Predictors of muscle loss in cancer treatment patients

Muscle loss is a serious issue for people undergoing treatment for lung cancer, potentially affecting their survival rates and quality of life.  Associate Professor Nicole Kiss' observational study is looking at predictors of muscle loss in people being treated for lung cancer to identify those most at risk.

About 50 per cent of people undergoing lengthy and demanding chemo-radiotherapy treatment for lung cancer suffer substantial muscle loss; and up to 60 per cent of people present with sarcopenia (low muscle mass) prior to starting treatment.

Associate Professor Kiss, Clinical Research Fellow, Victorian Cancer Agency Nursing and Allied Health, says understanding the predictors of muscle loss will allow clinicians to identify people at high risk of muscle loss early and engage them in the supports and services that could assist in improving their experience, function, quality of life and survival.

“Currently we have no way of knowing who is at risk of muscle loss, which limits opportunities to provide timely and appropriate nutrition and exercise treatment,” Associate Professor Kiss explained.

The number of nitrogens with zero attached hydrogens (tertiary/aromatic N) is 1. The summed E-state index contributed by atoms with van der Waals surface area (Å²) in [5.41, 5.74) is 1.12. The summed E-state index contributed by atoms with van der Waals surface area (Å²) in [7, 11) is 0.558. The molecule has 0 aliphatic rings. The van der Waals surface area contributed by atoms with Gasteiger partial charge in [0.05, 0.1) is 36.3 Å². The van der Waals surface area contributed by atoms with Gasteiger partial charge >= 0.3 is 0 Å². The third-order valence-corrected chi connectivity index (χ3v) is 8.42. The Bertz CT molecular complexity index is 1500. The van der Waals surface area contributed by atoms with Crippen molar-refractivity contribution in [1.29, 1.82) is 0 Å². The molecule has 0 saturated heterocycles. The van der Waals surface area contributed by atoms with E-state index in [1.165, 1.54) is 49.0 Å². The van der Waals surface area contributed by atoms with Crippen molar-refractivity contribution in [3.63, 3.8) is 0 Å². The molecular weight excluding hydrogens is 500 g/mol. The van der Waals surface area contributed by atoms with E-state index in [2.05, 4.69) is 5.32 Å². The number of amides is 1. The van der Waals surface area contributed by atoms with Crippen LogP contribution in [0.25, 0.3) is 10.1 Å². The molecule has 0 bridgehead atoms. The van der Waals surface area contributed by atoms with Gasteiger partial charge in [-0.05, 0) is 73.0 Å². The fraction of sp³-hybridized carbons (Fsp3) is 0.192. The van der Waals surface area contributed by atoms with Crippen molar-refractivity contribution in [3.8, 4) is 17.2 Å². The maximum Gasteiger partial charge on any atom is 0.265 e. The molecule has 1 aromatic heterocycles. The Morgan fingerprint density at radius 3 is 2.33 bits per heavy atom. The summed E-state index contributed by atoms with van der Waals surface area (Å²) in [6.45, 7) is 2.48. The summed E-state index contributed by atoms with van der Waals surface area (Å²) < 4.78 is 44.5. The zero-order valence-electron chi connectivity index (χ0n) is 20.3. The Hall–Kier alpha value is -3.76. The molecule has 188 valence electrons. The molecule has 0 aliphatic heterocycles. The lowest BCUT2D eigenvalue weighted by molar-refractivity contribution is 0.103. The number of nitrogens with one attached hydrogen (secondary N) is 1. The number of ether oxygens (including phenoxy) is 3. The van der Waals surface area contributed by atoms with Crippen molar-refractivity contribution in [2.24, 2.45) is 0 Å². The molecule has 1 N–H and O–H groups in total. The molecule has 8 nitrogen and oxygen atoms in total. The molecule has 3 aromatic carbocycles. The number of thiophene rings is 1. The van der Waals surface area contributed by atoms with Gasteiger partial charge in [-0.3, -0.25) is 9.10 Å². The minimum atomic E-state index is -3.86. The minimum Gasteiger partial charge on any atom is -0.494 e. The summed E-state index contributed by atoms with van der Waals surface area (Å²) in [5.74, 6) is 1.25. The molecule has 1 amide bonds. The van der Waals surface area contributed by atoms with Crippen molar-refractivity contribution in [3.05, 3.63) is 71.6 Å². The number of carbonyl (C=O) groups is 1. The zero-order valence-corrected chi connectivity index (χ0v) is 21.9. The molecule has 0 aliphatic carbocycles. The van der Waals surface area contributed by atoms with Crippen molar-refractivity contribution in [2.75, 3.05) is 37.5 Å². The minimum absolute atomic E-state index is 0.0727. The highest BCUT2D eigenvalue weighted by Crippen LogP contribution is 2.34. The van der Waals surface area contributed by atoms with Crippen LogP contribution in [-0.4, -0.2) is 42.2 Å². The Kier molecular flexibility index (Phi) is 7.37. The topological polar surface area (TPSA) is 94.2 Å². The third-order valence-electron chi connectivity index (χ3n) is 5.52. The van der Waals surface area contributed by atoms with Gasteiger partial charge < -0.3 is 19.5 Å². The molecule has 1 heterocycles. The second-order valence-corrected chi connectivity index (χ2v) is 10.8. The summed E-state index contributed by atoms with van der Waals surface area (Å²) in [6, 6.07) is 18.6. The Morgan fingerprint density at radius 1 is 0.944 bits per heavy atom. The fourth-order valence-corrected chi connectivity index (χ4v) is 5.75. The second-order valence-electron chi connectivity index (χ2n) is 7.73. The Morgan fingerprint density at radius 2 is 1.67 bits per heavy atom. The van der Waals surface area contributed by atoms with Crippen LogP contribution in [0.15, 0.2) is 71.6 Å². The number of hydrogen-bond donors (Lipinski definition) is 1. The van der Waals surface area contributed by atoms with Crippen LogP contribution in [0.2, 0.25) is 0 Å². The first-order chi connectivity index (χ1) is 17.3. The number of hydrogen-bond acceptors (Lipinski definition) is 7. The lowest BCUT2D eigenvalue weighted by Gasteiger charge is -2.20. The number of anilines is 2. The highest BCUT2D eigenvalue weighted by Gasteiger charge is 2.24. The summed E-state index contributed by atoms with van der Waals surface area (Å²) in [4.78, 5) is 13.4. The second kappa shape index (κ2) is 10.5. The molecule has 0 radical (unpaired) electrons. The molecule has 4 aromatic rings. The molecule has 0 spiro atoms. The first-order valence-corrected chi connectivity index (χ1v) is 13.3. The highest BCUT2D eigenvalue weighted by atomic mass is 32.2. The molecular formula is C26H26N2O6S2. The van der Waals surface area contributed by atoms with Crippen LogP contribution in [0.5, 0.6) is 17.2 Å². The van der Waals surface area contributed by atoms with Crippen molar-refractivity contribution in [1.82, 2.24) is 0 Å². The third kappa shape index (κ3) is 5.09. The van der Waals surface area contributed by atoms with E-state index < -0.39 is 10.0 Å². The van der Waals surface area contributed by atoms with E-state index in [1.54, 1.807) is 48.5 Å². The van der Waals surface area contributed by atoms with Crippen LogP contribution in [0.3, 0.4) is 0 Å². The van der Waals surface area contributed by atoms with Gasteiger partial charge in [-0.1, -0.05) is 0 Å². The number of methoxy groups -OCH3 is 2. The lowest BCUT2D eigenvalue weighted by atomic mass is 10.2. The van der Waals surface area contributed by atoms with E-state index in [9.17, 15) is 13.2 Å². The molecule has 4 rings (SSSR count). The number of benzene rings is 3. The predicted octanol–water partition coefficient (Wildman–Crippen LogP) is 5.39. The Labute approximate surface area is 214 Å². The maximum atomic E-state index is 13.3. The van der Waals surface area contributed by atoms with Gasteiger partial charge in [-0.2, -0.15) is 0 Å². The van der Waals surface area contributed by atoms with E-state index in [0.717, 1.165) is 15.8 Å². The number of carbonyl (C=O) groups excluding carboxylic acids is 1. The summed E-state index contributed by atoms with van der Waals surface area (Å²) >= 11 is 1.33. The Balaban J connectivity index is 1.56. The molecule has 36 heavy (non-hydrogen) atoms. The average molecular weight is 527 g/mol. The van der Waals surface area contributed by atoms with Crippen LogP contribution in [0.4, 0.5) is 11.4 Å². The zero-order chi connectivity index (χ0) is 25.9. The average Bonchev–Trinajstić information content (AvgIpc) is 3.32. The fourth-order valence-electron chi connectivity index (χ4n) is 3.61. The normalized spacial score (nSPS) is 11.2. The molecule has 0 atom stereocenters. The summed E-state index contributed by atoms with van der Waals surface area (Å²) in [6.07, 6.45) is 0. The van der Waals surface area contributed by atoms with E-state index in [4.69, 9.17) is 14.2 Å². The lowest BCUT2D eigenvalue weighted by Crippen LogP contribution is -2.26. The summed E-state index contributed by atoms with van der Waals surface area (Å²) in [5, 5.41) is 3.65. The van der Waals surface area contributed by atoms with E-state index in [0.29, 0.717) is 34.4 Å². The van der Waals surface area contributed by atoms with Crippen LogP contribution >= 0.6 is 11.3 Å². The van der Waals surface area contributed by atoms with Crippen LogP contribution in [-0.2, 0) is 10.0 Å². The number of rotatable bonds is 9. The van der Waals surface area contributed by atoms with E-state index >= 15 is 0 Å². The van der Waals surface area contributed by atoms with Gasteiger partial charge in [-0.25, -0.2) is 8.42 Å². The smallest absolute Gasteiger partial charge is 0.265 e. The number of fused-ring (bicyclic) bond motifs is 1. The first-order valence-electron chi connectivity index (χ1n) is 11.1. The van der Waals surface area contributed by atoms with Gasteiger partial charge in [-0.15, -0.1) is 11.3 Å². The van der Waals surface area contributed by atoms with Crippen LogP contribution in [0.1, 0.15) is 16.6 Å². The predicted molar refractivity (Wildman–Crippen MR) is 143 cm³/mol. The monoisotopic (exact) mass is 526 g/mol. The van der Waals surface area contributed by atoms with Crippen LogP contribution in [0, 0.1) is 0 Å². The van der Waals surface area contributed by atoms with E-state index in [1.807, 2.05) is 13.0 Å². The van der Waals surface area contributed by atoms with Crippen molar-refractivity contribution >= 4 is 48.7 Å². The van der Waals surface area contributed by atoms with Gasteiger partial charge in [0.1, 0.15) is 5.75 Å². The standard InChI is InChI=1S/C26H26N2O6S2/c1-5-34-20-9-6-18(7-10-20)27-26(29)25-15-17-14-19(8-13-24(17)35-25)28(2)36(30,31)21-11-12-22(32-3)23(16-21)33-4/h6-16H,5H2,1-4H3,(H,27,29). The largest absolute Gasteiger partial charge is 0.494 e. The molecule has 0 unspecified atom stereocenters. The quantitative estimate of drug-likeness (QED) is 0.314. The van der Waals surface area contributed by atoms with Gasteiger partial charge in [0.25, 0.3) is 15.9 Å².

“We need high quality evidence to ensure we give optimal care to the people who need it at the appropriate time.”

In addition, access to nutrition and exercise services for people with lung cancer is highly variable across health services nationally and internationally. Associate Professor Kiss says there is a high demand for allied health services in cancer centres but limited resources to meet this demand.

“This research will also help us understand the factors contributing to muscle loss so we can design effective interventions in the future,” Associate Professor Kiss said.

Participants for the study will be recruited at Peter MacCallum Cancer Centre and Austin Health in Melbourne and Barwon Health in Geelong.

“We will be completing interviews with participants who have experienced muscle loss, and exploring their experience of living with muscle loss while undergoing treatment as well as identifying their preferences for nutrition and physical activity interventions,” Associate Professor Kiss said.

“This will ensure that when we develop and test interventions in the future, that the intervention will be of high value to patients, clinicians and healthcare organisations.”

Following this study, Associate Professor Kiss hopes to investigate combined nutrition and exercise interventions that are tailored to the needs of people with lung cancer who have sarcopenia.